Improving airport checkpoints
Dynamic resource allocation for predicted demands at a network of screening facilities
U.S. airports currently handle over 900 million air passenger per year. When the average passenger wait time at a checkpoint increases, frustrations and tensions rise with both passengers and TSA security screeners. Increasing the efficiency of screening points will improve both airport customer satisfaction and TSA performance.
Taking a fresh look at the airport screening process by observing and researching the current operations, the research team is developing a decision support tool to simulate and visualize TSA checkpoint operations at high volume airports with dynamic passenger demands.
This project will help improve the following processes:
- Predicting passenger demand at different checkpoints.
- Promoting faster flow of passenger traffic by determining how a checkpoint’s layout (queues and inspection lanes) can be reconfigured for greater efficiency.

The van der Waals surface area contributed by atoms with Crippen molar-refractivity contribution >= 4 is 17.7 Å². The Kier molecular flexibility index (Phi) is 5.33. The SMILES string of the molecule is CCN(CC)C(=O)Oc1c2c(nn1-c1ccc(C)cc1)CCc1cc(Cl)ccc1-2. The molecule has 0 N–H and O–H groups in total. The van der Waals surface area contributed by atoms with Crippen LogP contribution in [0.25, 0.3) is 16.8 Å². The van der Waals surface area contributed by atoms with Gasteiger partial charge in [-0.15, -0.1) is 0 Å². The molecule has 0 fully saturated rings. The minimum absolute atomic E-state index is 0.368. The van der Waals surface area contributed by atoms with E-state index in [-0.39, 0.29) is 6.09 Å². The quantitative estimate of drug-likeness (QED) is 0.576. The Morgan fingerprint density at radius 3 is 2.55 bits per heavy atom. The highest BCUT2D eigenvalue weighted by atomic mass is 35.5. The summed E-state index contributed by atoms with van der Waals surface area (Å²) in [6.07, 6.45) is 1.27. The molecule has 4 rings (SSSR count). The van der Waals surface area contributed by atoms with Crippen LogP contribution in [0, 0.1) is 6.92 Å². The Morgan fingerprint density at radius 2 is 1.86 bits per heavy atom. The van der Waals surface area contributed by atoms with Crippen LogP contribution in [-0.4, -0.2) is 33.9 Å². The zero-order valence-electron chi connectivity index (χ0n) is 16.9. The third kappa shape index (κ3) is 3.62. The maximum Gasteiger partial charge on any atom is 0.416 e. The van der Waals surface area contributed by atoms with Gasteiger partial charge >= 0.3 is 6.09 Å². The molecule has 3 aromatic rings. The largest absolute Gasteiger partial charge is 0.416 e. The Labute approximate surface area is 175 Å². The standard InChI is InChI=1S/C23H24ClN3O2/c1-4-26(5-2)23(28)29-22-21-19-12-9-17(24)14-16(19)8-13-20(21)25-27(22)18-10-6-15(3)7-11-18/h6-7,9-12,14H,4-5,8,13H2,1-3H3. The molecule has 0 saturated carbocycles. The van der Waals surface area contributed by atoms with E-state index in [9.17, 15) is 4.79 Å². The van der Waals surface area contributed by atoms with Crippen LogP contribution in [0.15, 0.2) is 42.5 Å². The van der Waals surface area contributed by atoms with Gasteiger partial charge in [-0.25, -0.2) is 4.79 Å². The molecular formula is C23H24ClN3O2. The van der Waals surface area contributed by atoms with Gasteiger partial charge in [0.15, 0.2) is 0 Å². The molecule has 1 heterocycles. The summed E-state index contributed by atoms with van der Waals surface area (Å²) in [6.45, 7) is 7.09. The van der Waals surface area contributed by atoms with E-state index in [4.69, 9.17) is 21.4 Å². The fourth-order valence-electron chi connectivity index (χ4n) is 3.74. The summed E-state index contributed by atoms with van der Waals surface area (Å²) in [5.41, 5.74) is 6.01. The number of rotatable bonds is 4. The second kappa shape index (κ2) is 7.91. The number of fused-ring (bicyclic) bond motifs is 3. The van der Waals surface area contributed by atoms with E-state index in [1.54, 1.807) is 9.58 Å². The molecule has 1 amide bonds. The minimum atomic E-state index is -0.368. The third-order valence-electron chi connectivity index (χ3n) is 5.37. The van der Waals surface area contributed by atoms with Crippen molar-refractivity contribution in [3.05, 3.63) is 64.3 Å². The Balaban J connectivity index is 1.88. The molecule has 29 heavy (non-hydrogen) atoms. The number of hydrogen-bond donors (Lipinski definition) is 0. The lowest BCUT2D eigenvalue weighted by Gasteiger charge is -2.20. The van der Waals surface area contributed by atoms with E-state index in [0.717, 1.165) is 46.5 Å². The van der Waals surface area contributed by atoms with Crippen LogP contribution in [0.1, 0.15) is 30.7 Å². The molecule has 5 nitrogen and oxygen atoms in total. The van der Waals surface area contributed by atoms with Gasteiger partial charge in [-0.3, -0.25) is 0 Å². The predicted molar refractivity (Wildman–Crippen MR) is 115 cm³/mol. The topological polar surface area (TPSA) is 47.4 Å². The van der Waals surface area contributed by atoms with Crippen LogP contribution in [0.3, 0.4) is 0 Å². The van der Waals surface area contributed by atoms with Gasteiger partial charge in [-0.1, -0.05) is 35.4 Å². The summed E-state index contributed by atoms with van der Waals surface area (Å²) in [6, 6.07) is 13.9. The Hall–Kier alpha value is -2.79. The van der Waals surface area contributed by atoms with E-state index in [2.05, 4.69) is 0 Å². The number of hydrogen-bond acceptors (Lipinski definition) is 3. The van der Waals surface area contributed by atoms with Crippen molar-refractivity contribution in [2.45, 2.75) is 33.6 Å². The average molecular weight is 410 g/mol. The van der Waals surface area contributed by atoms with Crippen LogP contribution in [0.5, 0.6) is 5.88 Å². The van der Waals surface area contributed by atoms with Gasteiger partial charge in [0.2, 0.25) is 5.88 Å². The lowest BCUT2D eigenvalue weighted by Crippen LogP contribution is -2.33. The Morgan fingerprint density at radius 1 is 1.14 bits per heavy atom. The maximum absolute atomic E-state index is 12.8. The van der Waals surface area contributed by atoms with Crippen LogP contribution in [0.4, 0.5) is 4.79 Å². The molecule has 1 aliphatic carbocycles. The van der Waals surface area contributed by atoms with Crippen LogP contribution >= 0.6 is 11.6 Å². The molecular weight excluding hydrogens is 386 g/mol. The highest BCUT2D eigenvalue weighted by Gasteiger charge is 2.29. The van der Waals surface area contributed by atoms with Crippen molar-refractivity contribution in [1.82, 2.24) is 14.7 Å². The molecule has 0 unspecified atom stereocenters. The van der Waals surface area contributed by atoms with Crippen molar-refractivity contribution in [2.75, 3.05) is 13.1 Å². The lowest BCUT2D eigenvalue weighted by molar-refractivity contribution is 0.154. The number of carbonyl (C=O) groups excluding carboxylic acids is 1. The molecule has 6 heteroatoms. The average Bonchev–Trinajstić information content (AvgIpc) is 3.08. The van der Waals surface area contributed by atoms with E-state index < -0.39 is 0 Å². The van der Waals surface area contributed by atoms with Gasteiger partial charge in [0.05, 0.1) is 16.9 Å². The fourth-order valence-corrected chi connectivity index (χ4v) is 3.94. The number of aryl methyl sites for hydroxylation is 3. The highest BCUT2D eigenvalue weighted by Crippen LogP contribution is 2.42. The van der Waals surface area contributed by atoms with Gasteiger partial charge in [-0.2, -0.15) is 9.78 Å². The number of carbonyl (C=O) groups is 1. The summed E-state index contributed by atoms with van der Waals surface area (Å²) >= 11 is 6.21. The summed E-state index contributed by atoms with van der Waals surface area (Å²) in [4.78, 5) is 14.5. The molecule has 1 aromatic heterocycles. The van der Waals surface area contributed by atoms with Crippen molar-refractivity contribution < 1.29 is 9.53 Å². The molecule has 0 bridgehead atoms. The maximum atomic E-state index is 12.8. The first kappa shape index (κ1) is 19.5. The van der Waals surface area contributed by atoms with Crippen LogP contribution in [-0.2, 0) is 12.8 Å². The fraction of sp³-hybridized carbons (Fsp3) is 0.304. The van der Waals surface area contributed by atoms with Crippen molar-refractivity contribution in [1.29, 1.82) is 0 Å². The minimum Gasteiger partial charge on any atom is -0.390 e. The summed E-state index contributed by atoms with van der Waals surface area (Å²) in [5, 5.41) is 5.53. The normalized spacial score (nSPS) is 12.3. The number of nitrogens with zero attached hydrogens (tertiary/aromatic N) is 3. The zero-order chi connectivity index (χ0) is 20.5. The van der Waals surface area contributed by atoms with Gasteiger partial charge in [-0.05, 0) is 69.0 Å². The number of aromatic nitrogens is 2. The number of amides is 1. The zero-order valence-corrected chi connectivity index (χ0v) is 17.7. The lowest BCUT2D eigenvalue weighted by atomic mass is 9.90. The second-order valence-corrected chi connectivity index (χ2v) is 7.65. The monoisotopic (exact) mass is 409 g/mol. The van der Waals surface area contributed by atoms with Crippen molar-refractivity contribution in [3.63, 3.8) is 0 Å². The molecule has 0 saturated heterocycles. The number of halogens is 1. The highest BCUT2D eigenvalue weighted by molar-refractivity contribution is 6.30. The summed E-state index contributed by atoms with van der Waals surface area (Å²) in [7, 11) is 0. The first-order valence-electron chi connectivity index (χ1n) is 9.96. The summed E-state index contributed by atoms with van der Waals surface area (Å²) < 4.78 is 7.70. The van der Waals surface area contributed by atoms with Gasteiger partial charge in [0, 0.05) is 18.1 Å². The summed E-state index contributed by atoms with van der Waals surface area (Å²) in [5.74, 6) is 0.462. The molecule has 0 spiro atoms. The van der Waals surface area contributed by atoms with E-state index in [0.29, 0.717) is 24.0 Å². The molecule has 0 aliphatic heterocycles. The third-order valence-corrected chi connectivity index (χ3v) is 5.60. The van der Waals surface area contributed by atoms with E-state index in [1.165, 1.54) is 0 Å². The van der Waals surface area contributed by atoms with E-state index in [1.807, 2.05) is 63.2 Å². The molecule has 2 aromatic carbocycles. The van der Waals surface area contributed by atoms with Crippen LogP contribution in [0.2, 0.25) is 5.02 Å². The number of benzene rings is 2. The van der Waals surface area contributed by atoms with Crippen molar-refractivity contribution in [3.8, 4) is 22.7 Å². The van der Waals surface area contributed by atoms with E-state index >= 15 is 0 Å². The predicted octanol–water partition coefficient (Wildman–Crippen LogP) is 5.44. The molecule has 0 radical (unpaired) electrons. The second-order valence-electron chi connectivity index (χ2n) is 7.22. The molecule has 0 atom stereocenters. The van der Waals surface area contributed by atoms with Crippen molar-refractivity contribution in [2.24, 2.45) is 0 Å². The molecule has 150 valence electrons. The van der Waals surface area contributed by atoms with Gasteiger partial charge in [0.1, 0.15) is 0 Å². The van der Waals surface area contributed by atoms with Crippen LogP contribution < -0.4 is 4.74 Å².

- Recommending the number of non-Pre-Check inspection lanes that should be open at a given time in addition to the mandatory Pre-Check lanes.
- Determining how many Transportation Security Officers (TSOs) should be deployed at different checkpoint at different points in time in line with the required number of TSOs staffed.
- Evaluating how to better construct TSO work schedules and assignments for better performance and employee satisfaction.
Innovating airport checkpoints
Working with TSA to develop more efficient processes will decrease average checkpoint wait time and increase TSOs performance and work satisfaction. Implementation of the tools will improve overall customer service without compromising security.
Research Leadership Team
Principal Investigator: Kelvin Cheu, University of Texas, El Paso
Co-PI: Ronald Askin, Arizona State University